September '14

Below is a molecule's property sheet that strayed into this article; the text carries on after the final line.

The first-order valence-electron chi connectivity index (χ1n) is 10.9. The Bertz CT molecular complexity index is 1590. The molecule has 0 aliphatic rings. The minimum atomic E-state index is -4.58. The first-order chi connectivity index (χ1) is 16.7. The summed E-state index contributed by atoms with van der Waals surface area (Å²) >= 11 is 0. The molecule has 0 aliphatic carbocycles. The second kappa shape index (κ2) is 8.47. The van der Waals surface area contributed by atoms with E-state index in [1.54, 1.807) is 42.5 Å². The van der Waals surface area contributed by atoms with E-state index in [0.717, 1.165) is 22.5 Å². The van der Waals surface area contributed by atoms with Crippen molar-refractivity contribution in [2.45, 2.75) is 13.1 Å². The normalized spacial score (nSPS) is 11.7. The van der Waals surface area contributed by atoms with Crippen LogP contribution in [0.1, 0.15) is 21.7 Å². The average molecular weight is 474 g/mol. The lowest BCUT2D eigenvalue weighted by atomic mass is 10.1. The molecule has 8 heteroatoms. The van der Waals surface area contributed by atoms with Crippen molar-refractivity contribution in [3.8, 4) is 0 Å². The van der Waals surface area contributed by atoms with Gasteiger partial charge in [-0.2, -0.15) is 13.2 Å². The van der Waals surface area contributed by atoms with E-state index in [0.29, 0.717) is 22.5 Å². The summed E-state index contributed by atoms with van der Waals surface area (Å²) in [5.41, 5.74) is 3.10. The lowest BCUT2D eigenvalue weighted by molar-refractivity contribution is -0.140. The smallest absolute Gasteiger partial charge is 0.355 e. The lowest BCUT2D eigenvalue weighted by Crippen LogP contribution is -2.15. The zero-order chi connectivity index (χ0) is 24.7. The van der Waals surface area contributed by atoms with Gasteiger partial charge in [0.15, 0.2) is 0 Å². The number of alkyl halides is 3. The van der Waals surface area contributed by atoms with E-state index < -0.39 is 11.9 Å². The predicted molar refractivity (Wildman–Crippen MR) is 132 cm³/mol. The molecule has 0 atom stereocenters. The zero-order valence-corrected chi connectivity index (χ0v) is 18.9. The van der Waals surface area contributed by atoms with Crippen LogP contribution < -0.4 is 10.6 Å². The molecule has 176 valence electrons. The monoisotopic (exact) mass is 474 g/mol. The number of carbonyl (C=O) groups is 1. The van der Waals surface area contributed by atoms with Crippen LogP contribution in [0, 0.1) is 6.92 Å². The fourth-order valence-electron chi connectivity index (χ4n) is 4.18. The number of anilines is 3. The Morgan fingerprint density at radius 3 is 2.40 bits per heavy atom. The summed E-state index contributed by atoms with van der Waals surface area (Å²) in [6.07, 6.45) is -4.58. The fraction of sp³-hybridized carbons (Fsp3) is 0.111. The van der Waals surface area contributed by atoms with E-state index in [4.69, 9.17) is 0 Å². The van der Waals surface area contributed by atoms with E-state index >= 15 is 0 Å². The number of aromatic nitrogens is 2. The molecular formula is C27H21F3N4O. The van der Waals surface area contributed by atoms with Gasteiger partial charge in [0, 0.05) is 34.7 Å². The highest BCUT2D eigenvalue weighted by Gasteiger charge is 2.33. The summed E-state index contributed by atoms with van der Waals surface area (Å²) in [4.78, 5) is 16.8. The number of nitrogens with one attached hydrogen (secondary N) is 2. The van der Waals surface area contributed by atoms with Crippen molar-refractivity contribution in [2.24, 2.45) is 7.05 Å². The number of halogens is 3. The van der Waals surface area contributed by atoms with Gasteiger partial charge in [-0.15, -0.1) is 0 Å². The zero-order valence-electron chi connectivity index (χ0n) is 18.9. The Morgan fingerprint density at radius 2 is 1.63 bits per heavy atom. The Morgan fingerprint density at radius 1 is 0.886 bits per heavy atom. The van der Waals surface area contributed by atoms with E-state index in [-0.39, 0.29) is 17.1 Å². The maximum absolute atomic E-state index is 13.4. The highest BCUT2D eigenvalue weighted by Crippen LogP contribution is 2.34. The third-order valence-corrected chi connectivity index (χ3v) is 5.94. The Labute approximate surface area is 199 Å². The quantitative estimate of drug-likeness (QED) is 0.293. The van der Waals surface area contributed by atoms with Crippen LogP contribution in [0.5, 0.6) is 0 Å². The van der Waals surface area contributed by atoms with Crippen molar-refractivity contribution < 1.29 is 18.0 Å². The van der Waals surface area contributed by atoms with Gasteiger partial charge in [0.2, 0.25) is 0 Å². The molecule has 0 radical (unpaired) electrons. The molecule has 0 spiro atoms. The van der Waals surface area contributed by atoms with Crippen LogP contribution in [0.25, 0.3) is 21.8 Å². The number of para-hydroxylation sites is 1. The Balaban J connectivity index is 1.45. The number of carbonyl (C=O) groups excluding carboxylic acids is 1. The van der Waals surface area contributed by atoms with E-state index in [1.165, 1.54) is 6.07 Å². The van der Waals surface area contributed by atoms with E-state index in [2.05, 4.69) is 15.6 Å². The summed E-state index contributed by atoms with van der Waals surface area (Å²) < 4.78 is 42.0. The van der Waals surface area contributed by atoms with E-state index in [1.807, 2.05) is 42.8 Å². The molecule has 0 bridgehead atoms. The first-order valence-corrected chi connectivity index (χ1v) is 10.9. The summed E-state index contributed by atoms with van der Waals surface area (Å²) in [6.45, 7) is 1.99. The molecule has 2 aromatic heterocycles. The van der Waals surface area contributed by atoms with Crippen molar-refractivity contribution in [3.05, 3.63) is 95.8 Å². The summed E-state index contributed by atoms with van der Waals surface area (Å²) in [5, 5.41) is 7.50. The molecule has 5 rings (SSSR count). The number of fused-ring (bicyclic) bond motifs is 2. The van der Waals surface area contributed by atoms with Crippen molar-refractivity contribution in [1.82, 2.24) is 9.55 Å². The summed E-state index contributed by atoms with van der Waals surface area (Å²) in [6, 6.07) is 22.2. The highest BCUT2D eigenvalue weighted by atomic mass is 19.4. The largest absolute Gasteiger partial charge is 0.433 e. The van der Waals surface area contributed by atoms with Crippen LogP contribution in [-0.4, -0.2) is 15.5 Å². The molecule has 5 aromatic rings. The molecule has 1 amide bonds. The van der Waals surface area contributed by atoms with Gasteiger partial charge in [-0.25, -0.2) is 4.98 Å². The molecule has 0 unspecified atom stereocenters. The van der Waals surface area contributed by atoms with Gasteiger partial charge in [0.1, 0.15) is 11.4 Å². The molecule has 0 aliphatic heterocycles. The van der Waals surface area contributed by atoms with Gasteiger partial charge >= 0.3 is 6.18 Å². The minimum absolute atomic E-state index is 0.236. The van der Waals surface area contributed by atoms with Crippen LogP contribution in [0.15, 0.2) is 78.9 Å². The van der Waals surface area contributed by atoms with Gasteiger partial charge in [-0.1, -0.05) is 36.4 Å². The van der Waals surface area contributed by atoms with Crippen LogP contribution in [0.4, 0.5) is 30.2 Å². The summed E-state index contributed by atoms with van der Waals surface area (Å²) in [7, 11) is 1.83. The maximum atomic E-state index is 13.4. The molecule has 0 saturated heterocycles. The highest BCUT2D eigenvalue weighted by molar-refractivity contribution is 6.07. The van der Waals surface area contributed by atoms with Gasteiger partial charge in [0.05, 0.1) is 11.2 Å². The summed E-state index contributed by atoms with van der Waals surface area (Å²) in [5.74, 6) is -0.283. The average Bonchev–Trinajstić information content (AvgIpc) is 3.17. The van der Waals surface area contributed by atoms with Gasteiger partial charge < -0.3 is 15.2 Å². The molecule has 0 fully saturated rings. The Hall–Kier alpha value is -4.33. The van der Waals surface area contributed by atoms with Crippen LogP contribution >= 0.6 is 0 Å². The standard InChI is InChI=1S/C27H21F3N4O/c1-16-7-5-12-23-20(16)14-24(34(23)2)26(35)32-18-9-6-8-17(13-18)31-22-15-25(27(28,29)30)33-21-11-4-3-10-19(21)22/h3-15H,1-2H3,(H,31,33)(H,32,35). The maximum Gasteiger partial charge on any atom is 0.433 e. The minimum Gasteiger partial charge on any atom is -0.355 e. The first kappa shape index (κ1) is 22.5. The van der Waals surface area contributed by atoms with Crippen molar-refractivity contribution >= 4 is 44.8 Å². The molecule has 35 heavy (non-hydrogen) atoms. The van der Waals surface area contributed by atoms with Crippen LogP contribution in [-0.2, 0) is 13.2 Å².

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98 • RV PRO • SEPTEMBER 2014 rv-pro.com percent. Borrowing money also may tie up lines of credit, and lenders may place restrictions on the RV business's future financial operations to ensure the loan will be repaid. • Obsolete equipment: While owner- ship is perhaps the biggest advantage to buying equipment, it also can be a tremendous disadvantage. Purchasers of high-tech equipment run the risk the equipment may become techno- logically obsolete and they may be forced to reinvest in new equipment long before planned. Certain types of equipment have very little resale value. A computer system that costs $5,000 today, for instance, may be worth only $1,000 or less three years from now. Tax Strategies In the eyes of the IRS, whether a leasing transaction is treated as a "lease", or treated as a "purchase", determines who will be entitled to deductions for expenses such as depreciation, rent, and interest expenses. Generally, when it comes to deter- mining who owns the property for tax purposes, and thus who is entitled to the depreciation deductions, the IRS looks to the "economic substance" of the transac- tion – how it is structured and works – not how the parties involved characterize it. Lease or rental payments are, of course, usually fully deductible. With a purchase, Section 179 of the Internal Revenue Code allows the RV business to fully deduct the cost of some newly purchased assets in the first year. In 2014, the operation can deduct up to $25,000 of equipment (subject to a phase-out if more than $2 million of equipment is placed in service in any one year). Although not all equip- ment purchases are eligible for Section 179 treatment, the operation can still receive tax savings for almost any business equip- ment through depreciation deductions. Fortunately, there are no time limits on leasing. That means leasing can be effective where an RV business already has purchased equipment. ese transac- tions, known as sale-leasebacks, are usu- ally available for equipment purchased within the past 90 days. Sale-leasebacks also may be used to legitimately shift the tax benefits from the RV business to its new owner or owners. Equipment or property that is already on the operation's books can be sold to the owner/shareholder – or to key employees – and leased back to the business. Because these self-rental transactions involve shifting tax benefits from the business to its owners/shareholders, they should be "arm's length" transactions and the parties aware of possible IRS scrutiny. Changes in the Wind As proposed, the new rules would rep- resent a major change in how most busi- nesses account for the cost of leases by requiring vastly larger amounts of assets and liabilities to be reported on an oper- ation's books. Under current rules, RV manufacturers, distributors and dealers are generally able to classify many leases as "operating leases" and keep them off their balance sheets. This so-called "off-balance-sheet financing" can make a business look less indebted than it really is. e proposed lease accounting rules would, however, require many businesses to add to their balance sheets all but the shortest leases, as liabilities akin to debt. e proposal also would set up a two- track system for how lease costs should be reflected in the operations' earnings. Costs of real-estate leases would be rec- ognized evenly over the term of the lease, while costs of other leases would be more front-loaded and would decline over the lease term. Should these accounting standards be adopted as proposed, it is the banks and other lending institutions that would be affected first and hardest. With lenders forced to increase their capital and new restrictions on the sources of funds those institutions rely on, leasing might face a tighter market and become far more expensive. In all likelihood, there will be a con- siderable delay in making the new rules effective, probably until 2017. is would give RV businesses time to comply and, in some cases, to renegotiate loan agree- ments. e many businesses that currently have borrowing limits and/or restrictions placed on them by lenders and investors could, once leases must be included on the RV operation's balance sheet, be in violation of those agreements. Analyze This Every RV business owner, operator, or executive can analyze the costs of leasing versus purchase with a so-called discounted cash flow analysis, comparing the cost of each alternative by considering: the timing of the payments, tax benefits, interest rates on a loan, the lease rate, and other financial arrangements. Unfortu- nately, while this sort of analysis is useful, the lease/buy decision can't be made solely on cost analysis figures. Generally, RV businesses with a strong cash position and good financing options often can buy needed equipment outright, or they can borrow to acquire equipment with a long operating life. If obsolescence is a concern, a short-term operating lease often provides the biggest advantage and the most flexibility. If cash flow is an issue and the equip- ment must remain operable for longer periods, a long-term capital lease with a final residual payment will result in lower monthly payments, plus a purchase option. However, short-term savings may result in higher costs over the entire leasing period. is is especially true with a finance lease where the user can purchase the equipment at the end of the lease. e RV business may end up paying more over the long term. Obviously, it pays to determine any end-of-lease costs beforehand. Furthermore, although taxes play a role in whether to lease or to purchase, they should not be the deciding factor, either. Given that data suggests roughly eight out of 10 businesses lease some equipment, would your RV business reap the long- term benefits of a lease?

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